Close your eyes and imagine palatial, perfectly manicured, green gardens, perhaps in Verona’s Giusti Gardens or Rome’s Villa d’Este. An endless vista of green is covered by a powerful but translucent web of embroidered lace made from fresh white petals. Magnolia flowers drip a milky juice that smells like figs. Orange blossom buds have just started to unfurl and waft a delicate scent that is as green as the tuberose and jasmine that encircle the garden like tall statues. Ylang-ylang hovers in the shadows, while creamy white trees stand as sentries in the distance, shedding benzoin and a wisp of delicate, warm powder like their equivalent of pollen. The wind blows little puffs of vanilla over the gardens, but this is not a tale of sweetness. It is a rhapsody of spring, celebrating the marriage of the freshest white flowers with greenness, as a choir of soft woods surrounds them to sing their praises. It is the tale of Lace Garden from Téo Cabanel.
I should disclose at the start that I have a huge soft spot for Téo Cabanel Parfums. Their scents are always solid and high quality for a really reasonable price. I admire that they work hard at putting out the best scents they can, one a year, instead of a deluge every few months. They aren’t driven by greed or commercialism, don’t put out flashy campaigns, or don’t try to be provocative for the sake of appearing “edgy.” Instead, they seem to care only about the actual scent and its quality. Plus, they’re so hugely under-appreciated that they seem like an underdog in the perfume world, which always brings out my protective side. All of this is separate from the fact that this small, relatively unknown perfume house makes one of my favorite modern fragrances (Alahine). When you add in the house’s fascinating history — complete with the notorious style icon, the Duchess of Windsor, as its most ardent fan — and the fact that I’m a history fanatic, then Teo Cabanel becomes a brand that I always root for.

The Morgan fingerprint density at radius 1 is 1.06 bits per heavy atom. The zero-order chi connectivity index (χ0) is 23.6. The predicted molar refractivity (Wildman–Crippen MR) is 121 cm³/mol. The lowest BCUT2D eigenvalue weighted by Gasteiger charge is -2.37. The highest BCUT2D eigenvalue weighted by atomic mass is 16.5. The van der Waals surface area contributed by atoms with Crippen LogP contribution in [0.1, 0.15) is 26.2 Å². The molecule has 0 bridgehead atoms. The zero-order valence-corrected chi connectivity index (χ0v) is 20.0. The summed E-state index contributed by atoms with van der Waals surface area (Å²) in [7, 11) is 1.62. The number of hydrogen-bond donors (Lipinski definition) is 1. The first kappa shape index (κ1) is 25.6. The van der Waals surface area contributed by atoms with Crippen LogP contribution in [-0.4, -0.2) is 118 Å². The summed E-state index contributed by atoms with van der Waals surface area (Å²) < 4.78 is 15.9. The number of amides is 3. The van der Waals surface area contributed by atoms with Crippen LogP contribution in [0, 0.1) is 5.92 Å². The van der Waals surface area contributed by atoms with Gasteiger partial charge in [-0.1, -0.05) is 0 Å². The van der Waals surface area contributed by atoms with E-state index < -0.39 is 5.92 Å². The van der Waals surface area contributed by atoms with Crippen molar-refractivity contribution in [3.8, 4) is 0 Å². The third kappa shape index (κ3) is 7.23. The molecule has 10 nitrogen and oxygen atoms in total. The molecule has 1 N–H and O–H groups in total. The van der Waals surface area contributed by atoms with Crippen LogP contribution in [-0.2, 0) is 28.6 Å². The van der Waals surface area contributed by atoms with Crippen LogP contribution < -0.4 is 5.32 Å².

Nevertheless, I always try to be as objective as possible, so I freely admit that not all their scents work for me personally, and none have bowled me over like Alahine with its intense, smoldering distinctiveness. Barkhane was fantastic and like a brother to Dior‘s famous Mitzah, but also very flawed. Meloé was elegant and enjoyable, but I’m not one for fresh, citrusy, aromatic scents. Hardcore rose soliflores leave me cold, so I wasn’t moved in the slightest by the much-admired Oha. Lace Garden, however, is right up my alley and the first Téo Cabanel scent in a while that I would consider buying. Much of that is due to a superb first half and the perfume’s very evocative, fluid elegance.
Before I get to Lace Garden, though, I hope you’ll forgive a small digression to briefly summarize Teo Cabanel’s history, given just how many people are unfamiliar with the house. It was founded in 1893 in Algeria by Théodore Cabanel, a talented, very prolific perfumer who moved to Paris in 1908 where he developed well over 150 different perfume formulae. He fast came to the attention of high society, and became a favorite of the Wallis Simpson, the woman for whom King Edward VIII famously gave up the British throne. As Duchess of Windsor, she refused to be without two of Cabanel’s fragrances (Julia and Yasmina), ordering bottles in massive quantities, and Cabanel became her official perfumer.
Unfortunately, over time, the house faded away, but it was reborn in 2003 or 2005 under the direction of Caroline Illacqua who had a distant connection to Cabanel’s daughter. Illacqua brought in Jean-Francois Latty, a very famous perfumer who had created YSL for Men, YSL‘s Jazz, Givenchy III, Van Cleef & Arpel‘s Tsar and, allegedly, Drakkar Noir as well. (If so, I assume he worked alongside Pierre Wargnye who is usually credited with that famous men’s cologne). Latty is now the in-house perfumer for Téo Cabanel and creates all their fragrances, including Lace Garden.
Lace Garden is an eau de parfum that was released in Europe at the start of February. On its website, Téo Cabanel describes it as follows: